The hip joint is a large ball and socket joint that’s important for lower extremity movement. The joints consist of the articulation of the femur (upper thigh bone/ball) and the acetabulum (the socket).
The bones are lined with cartilage and the acetabulum is lined with a fibrocartilage called the labrum. The hip joints, as with all joints, are held together by connective tissue called ligaments. Ligaments are very important for hip joint health, stability, and function.
What Are Hip Ligaments?
Ligaments are soft tissues that connect bone to bone. Ligaments in the hip are like strong pieces of duct tape that keep the ball in the socket, thus providing stability to the hip.
Muscles and ligaments contribute to the stability of the hip but the ligaments are typically the last line of defense for preventing injury to the hip. There are ligaments in the front, back, bottom, and deep within the hip that help protect the hip, which we will discuss.
The hip ligaments encompass various types, forming a vital network within the hip joint.
- Iliofemoral ligament: Sometimes called the Y ligament of Bigelow, due to its “Y” shape, this is the strongest ligament in the body. It is located in the anterior (front) of the hip and runs across the side of the femur as well. It attaches the femoral neck to the ilium bone. It supports standing posture and limits excessive extension of the hip.
- Pubofemoral ligament: This ligament runs across the front of the hip as well. It attaches from the femoral neck to the pubic bone. It helps to limit hip external rotation.
- Ischiofemoral ligament: This ligament runs across the posterior (back) of the hip joints. It attaches the femur to the ischium bone. It prevents excessive extension and internal rotation of the hip.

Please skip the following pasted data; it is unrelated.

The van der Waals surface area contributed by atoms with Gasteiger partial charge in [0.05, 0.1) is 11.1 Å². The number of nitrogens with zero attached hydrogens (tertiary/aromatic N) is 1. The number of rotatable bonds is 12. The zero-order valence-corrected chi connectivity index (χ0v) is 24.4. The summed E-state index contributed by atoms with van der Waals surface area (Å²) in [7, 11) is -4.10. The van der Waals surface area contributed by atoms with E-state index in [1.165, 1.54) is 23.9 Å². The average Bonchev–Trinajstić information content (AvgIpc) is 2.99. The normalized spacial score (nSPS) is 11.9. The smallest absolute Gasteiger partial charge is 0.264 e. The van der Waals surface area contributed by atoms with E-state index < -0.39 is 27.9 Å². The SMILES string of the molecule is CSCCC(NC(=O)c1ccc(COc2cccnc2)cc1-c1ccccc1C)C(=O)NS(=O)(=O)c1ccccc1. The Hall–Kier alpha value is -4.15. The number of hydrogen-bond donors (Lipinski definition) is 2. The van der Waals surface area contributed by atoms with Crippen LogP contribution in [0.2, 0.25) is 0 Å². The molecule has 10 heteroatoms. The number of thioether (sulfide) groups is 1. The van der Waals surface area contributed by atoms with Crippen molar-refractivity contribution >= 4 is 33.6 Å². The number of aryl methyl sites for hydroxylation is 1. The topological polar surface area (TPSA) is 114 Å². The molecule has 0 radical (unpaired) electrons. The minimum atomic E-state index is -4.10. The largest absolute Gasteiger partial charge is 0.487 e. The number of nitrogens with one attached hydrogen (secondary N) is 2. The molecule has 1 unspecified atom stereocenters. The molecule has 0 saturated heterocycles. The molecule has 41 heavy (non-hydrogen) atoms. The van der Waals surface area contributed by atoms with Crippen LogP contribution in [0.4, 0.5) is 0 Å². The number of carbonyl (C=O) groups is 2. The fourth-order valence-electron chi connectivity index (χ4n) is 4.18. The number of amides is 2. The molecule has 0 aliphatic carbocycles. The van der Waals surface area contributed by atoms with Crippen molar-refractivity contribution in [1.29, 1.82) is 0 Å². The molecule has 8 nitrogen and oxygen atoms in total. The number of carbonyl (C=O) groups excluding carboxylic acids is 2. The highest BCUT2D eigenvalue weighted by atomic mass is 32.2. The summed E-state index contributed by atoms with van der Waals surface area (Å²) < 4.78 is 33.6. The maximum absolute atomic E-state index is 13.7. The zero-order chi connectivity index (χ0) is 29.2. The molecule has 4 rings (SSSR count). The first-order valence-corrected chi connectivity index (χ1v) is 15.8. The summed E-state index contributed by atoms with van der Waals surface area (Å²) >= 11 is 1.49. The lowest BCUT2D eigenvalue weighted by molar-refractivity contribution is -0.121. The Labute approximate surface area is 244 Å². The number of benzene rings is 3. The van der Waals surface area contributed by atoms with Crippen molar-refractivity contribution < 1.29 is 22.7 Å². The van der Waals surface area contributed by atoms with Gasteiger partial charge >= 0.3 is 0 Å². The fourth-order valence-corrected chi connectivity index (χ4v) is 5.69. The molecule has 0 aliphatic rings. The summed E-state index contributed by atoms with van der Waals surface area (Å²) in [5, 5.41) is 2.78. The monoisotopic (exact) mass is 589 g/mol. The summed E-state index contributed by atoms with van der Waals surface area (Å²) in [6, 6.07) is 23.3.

These ligaments above make up the “capsule” of the hip joint.
- Ligamentum teres: This ligament is also known as the ligament of the head of the femur or round ligament of the femur. It is a pyramidal ligament that attaches the middle part of the femoral head (called the fovea) to the acetabulum. It has two bands and is surrounded by a synovial sheath, similar to the ACL in the knee.
This ligament acts as a secondary stabilizer of the hip capsular ligaments listed above, particularly in flexion, abduction/adduction, and rotation. The ligament has nerve endings throughout, so it can be a source of pain if injured.1
- Acetabular labrum: This ligament is a robust band that extends from the bottom of the hip’s acetabular labrum to the femoral head. It plays a crucial role in supporting the femoral head and distributing the load-bearing surface, preventing downward pulling forces.
Common Hip Ligament Conditions
Let’s discuss the common injuries and associated problems with ligament injuries.
Hip Ligament Injuries
The hip ligaments can be injured from a trauma such as a fall, motor vehicle accident, or sports injury. After trauma, the ligament tissue is stretched or torn, thus it doesn’t function well to stabilize the hip. This can result in pain in the actual ligament or pain from extra stress on the hip cartilage, labrum, or bone.
Also, the muscles can hurt or spasm as they have to work harder to stabilize the hip or they can be tight from trying to prevent excess movement, which causes pain.